which he mocked the idea that literature should carry a message.
Tammsaare's works from the 1920s explore moral concerns. In his drama Juudit (1921) the heroine kills Holofernes for selfish motives. Unlike the heroine in the Bible, Tammsaare's Judith hides her true motives under patriotic phrases – she wants to become the ancestress of a new dynasty, and kills Holofernes in revenge when the famous general rejects her. Kõrboja peremees (1922, The Master of Kõrboja) was set in the rural milieu especially close to his heart. The love story of a young man from the country and an educated young woman ends tragically.
According to Tammsaare, the first volume of Tõde ja õigus (Truth and Justice) depicts man's struggle with the earth, the second with God, the third with society, the fourth with himself – the fifth ends with resignation. Tammsaare's view was skeptical, in general he saw things as a natural scientist would, his approach being biological rather than psychological. Although the work was deeply rooted in Estonian life, it dealt with many contemporary literary and philosophical issues. With Tõde ja õigus Tammsaare gained a reputation as one of the most original thinkers and novelists in northern Europe. The last two volumes especially contained more reasoning on the struggle for truth and justice than autobiographical material.
In Tõde ja õigus Tammsaare draws an ironic portrait of urban intellectuals who have absorbed bourgeois mores and abandoned their moral principles. The novel was written in a time which saw the rise of dictators – Hitler, Stalin, Mussolini – and the decline of truth and justice. Indrek, the protagonist, is not a man of action, but through his life story Tammsaare examines the same humanistic ideals of the early 20th century as Romain Roland, Thomas Mann and John Galsworthy do in their works. In the first part Indrek is actually a minor character, while the protagonist is his father, Andres Paas wiht his first wife Krõõt, who dies after giving birth to their first son. Anders, who wants to defend what he considers right, eventually loses his vision of right and wrong, and manages to cheat his archenemy, Pearu.
Indrek enters in the second part a private school in a town, actually Tartu, although Tammsaare doesn't mention its name. Indrek falls in love with Ramilda, the daughter of the school director. She dies of tuberculosis and Indrek is expelled from the school after writing an atheistic article. In the third part Indrek participates in the revolutionary events of 1905 but is terrified by its frenzy. The fourth part is set in independent Estonia. Indrek has married Karin; they have two children. After he finds out that Karin has been unfaithful, he nearly kills her. Indrek is released on probation. Karin dies in a traffic accident. In the fifth part Indrek returns to his native village.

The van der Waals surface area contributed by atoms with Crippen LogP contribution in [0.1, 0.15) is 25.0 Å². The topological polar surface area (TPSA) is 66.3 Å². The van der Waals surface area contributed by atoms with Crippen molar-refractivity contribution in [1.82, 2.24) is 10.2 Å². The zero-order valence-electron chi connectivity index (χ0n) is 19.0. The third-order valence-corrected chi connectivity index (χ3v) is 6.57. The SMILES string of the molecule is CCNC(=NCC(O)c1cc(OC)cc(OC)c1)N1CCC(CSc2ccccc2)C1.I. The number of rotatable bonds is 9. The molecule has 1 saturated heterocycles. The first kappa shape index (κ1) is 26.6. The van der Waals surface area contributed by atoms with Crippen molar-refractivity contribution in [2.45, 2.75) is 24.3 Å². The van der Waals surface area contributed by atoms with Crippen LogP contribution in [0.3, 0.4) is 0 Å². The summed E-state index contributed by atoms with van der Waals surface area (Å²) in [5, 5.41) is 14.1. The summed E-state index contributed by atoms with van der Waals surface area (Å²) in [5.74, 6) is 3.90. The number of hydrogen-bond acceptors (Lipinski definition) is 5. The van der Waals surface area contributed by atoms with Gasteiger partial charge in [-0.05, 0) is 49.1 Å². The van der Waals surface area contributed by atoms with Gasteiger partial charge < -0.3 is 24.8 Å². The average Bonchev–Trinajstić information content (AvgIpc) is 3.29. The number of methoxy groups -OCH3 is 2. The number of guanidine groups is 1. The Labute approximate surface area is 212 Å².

In the 1930s, Tammsaare published such neo-realistic novels as
ja armastus (1934, Life and Love) and Ma armastasin
I Loved a German), a love story between Erika, a German baroness, whose
family has lost their fortune, and Oskar, a poor Estonian student.
Based on German sources, Hiina ja hiinlane (1938) introduced China, its history and people to Estonian readers. The play Kuningal on külm
(1936, The King Feels Cold) was about an old king who suffered from cold, and warned, in the
form of a religious idol (a double-headed calf ), of the threats posed
by anti-democratic movements. His last and most widely read work was
Põrgupõhja uus vanapagan
(1939, The Misadventures of the New
Satan), a satirical novel about the Satan who becomes a farmer named
Ants to win a
bet with St. Peter. But even with his superhuman physical strength the
Satan has problems with a world full of demagogy and hypocrisy. The
cunning, deceitful Kaval-Ants, who destroys his good-natured neighbour
Jürka and his family, has become an archetypal character in Estonia.
All his books Tammsaare wrote with an ink pen; he never learned to use a typewriter. He was able to read in six foreign languages; Shakespeare and Goethe in particular influenced him deeply. Tammsaare also translated works from writers such as Oscar Wilde, George Bernard Shaw, John Galsworthy, Joseph Conrad. In addition to his work as a novelist, he was for many decades a prolific publicist and essayist. Tammsaare died suddenly on March 1, 1940, at his desk, still holding his pen. His funeral was a national event. Devoted to his writing, Tammsaare avoided publicity, and when his 50th birthday was celebrated at the Estonia theatre, the author never appeared on the scene.